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A little background: Company A, who is located four hours away, has given me a relocation offer. Company B, who is local, has matched Company A's salary with their offer (after negotiating an 8k raise from their initial offer). I have been interviewing and talking with Company C, who is located two hours away and has thrown three job opportunities my way.

Herein lies the dilemma, Company B expects a decision after the weekend (which is a very appropriate amount of time). I was looking to schedule an onsite interview with Company C next week (when their director is available, but after this decision phase with Company B has passed). Although phone interviews and communications have gone well, I have not received an offer from Company C (most likely because of the lack of an onsite interview).

I feel terrible having to do this to Company C, but Company B has given me an offer and it's local, which suits my needs at this point of my career and life.

How should I approach Company C with this information without burning a bridge or coming off unpolitely? Choosing Company B over Company C has nothing to do with trepidation with Company C, but more so because of logistics and where I am at in my life.

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    Possible duplicate of workplace.stackexchange.com/questions/111/… – Jane S Oct 7 '15 at 23:00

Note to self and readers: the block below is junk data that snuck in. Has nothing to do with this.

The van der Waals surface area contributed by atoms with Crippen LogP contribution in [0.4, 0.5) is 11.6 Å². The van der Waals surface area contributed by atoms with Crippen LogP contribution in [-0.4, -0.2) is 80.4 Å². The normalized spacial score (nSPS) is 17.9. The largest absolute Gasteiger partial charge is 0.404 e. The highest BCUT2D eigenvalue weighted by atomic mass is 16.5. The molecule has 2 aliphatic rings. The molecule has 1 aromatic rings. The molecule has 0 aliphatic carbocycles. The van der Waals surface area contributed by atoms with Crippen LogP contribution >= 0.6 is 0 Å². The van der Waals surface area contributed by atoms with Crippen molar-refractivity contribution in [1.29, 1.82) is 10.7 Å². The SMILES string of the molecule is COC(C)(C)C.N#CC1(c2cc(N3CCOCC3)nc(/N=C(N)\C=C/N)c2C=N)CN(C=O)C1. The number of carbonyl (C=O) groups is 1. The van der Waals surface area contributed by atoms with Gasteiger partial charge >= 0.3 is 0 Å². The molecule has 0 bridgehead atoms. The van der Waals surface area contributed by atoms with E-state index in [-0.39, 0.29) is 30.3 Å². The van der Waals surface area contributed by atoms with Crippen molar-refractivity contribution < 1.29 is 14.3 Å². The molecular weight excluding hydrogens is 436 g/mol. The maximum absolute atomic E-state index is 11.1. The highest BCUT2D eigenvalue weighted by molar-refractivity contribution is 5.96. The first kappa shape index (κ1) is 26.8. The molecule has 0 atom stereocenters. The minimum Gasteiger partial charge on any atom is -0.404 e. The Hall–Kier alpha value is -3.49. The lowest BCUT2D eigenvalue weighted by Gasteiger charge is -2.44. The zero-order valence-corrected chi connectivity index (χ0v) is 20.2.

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    Just tell Co. C the truth. Quickly too. Maybe they can respond before Monday .. and why would you burn any bridges by saying "hey I got another offer I want to take"? – Adel Oct 7 '15 at 23:19
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How should I approach Company C with this information without burning a bridge or coming off unpolitely? Choosing Company B over Company C has nothing to do with trepidation with Company C, but more so because of logistics and where I am at in my life.

First, you need to formally accept the final, non-contingent offer from Company B (I'm assuming that's what you plan to do, although you didn't specifically say that in your question), and get everything signed and ready to go.

Then you simply need to talk to Company C and tell them that you have accepted another position. You thank them for considering you, and wish them well in filling their open position. That's polite, professional and won't burn any bridges.

Any reasonable company will understand this and won't hold it against you. Hiring managers understand that timing is everything. They will understand that they didn't make you an offer, you had a great offer in your hand, and you need to make your decision in a timely manner.

  • This is a doubtful advice since signing an offer before you discussed new information with other companies is not pragmatic. Other company may increase compensation if they really want you. And if you will like their new offer more you will face with an unpleasant necessity to break the existent offer. – Riga Oct 9 '15 at 16:56

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